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  • Writer's pictureEloise Leeson

Nepotism and chocolate biscuits: overcoming impostor syndrome

Updated: Jul 16, 2020

It’s short and sweet this week. We’re talking impostor syndrome. 

What are the symptoms of impostor syndrome?

  • You feel like a fraud

  • You feel like you’re going to be found out

  • You ‘lucked out’ getting your job

  • You’re here by fluke

  • You think you only achieved things because people were nice to you/nepotism/connections/you had help, etc

  • You’re frequently found panicking about things that haven’t happened yet, eating one too many chocolate biscuits, and feeling a bit sick*

How do you navigate it? Well, remind yourself of this truth:

If you feel like, or you’re worried about being an impostor, you almost definitely aren’t. 

Conversely, if you’re not worried about being an impostor, you may well be. 

And why would impostor syndrome be of interest to someone who wanted to improve their communication skills?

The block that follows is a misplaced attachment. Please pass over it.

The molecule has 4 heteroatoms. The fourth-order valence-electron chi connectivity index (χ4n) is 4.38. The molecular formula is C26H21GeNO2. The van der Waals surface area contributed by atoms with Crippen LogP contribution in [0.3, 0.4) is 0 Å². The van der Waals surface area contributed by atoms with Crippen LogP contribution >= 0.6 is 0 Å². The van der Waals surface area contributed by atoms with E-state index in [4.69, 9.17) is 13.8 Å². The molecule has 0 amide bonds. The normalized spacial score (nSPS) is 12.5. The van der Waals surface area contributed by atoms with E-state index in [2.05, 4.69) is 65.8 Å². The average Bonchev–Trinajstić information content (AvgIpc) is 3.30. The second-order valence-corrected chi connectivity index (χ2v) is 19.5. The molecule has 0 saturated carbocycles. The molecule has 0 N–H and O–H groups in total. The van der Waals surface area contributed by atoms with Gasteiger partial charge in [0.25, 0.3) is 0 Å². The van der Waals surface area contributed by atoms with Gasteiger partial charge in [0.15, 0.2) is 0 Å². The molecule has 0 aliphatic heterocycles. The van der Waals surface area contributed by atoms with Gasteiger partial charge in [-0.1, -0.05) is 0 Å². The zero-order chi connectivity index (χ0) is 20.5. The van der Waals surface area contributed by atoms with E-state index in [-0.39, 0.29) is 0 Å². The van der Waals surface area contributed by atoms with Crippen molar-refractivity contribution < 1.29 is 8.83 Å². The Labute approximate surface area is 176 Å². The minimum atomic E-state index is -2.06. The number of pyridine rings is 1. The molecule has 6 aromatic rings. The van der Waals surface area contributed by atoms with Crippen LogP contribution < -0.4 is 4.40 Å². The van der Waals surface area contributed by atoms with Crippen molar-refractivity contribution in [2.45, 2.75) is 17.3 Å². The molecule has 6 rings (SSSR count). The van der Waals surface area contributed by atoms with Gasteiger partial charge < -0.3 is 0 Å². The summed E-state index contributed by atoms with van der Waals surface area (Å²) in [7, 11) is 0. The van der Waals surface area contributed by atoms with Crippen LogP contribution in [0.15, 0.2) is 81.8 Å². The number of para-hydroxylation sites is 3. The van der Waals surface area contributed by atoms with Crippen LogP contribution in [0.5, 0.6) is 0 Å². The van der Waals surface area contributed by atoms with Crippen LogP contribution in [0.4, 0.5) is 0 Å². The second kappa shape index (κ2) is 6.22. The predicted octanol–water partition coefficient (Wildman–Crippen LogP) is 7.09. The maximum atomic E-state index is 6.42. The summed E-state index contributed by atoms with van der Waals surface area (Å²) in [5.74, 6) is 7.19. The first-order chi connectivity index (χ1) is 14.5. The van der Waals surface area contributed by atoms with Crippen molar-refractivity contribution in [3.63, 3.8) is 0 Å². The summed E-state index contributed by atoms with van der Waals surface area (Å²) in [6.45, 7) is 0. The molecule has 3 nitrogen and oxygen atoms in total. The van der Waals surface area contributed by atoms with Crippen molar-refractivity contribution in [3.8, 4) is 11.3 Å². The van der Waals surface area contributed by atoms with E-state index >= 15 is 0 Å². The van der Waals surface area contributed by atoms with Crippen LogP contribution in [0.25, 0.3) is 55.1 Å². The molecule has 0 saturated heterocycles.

The best communication arguably comes from authentic-human-to-authentic-human interaction. This is why ChatBots don’t work as well as a real person, pre-recorded voicemails make you incandescent with rage in 0.8 seconds, and why impostor syndrome hamstrings your ability to be honest, speak with integrity, and trust that you’ve got something worthy to say.

There are a tonne of exercises out there to help you overcome impostor syndrome, but

there’s one technique that will change everything for you.

It’s damn simple, too.

Just do the thing.

Wait. What?

I’m not going to send you that GIF, and annoying as this over-simple advice is, it’s also communication medicine.

Do the thing. Screw up. Get out of your own way. Speak the shame (it lives in silence). Learn from your experiences. Decide to be different.

But for the love of your brilliant, wonderful self, and everything you are and have to give...

Don’t play small. You’re needed. Do the thing. *Just me? Oh, okay then.

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